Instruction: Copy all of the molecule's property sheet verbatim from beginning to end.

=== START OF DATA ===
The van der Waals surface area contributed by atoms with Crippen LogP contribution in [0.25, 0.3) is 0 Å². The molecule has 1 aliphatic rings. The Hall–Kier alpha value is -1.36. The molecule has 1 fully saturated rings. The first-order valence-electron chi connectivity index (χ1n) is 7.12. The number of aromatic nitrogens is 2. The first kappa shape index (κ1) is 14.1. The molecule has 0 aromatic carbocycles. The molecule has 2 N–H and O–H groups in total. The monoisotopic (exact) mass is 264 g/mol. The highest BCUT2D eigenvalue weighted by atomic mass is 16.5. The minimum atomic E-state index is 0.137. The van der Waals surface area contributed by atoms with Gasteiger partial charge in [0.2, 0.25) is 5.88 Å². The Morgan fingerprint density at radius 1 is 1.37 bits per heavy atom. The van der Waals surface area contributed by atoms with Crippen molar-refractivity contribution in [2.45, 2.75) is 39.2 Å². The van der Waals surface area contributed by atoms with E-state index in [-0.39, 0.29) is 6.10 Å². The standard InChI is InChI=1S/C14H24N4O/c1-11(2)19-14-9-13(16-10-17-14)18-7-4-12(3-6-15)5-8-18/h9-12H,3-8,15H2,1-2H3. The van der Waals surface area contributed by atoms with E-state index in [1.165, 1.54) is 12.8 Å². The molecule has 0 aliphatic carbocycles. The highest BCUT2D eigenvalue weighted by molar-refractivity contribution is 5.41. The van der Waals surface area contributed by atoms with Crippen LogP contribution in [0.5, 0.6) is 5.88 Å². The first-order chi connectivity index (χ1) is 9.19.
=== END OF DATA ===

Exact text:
The van der Waals surface area contributed by atoms with Crippen LogP contribution in [0.25, 0.3) is 0 Å². The molecule has 1 aliphatic rings. The Hall–Kier alpha value is -1.36. The molecule has 1 fully saturated rings. The first-order valence-electron chi connectivity index (χ1n) is 7.12. The number of aromatic nitrogens is 2. The first kappa shape index (κ1) is 14.1. The molecule has 0 aromatic carbocycles. The molecule has 2 N–H and O–H groups in total. The monoisotopic (exact) mass is 264 g/mol. The highest BCUT2D eigenvalue weighted by atomic mass is 16.5. The minimum atomic E-state index is 0.137. The van der Waals surface area contributed by atoms with Gasteiger partial charge in [0.2, 0.25) is 5.88 Å². The Morgan fingerprint density at radius 1 is 1.37 bits per heavy atom. The van der Waals surface area contributed by atoms with Crippen molar-refractivity contribution in [2.45, 2.75) is 39.2 Å². The van der Waals surface area contributed by atoms with E-state index in [-0.39, 0.29) is 6.10 Å². The standard InChI is InChI=1S/C14H24N4O/c1-11(2)19-14-9-13(16-10-17-14)18-7-4-12(3-6-15)5-8-18/h9-12H,3-8,15H2,1-2H3. The van der Waals surface area contributed by atoms with E-state index in [1.165, 1.54) is 12.8 Å². The molecule has 0 aliphatic carbocycles. The highest BCUT2D eigenvalue weighted by molar-refractivity contribution is 5.41. The van der Waals surface area contributed by atoms with Crippen LogP contribution in [0.5, 0.6) is 5.88 Å². The first-order chi connectivity index (χ1) is 9.19.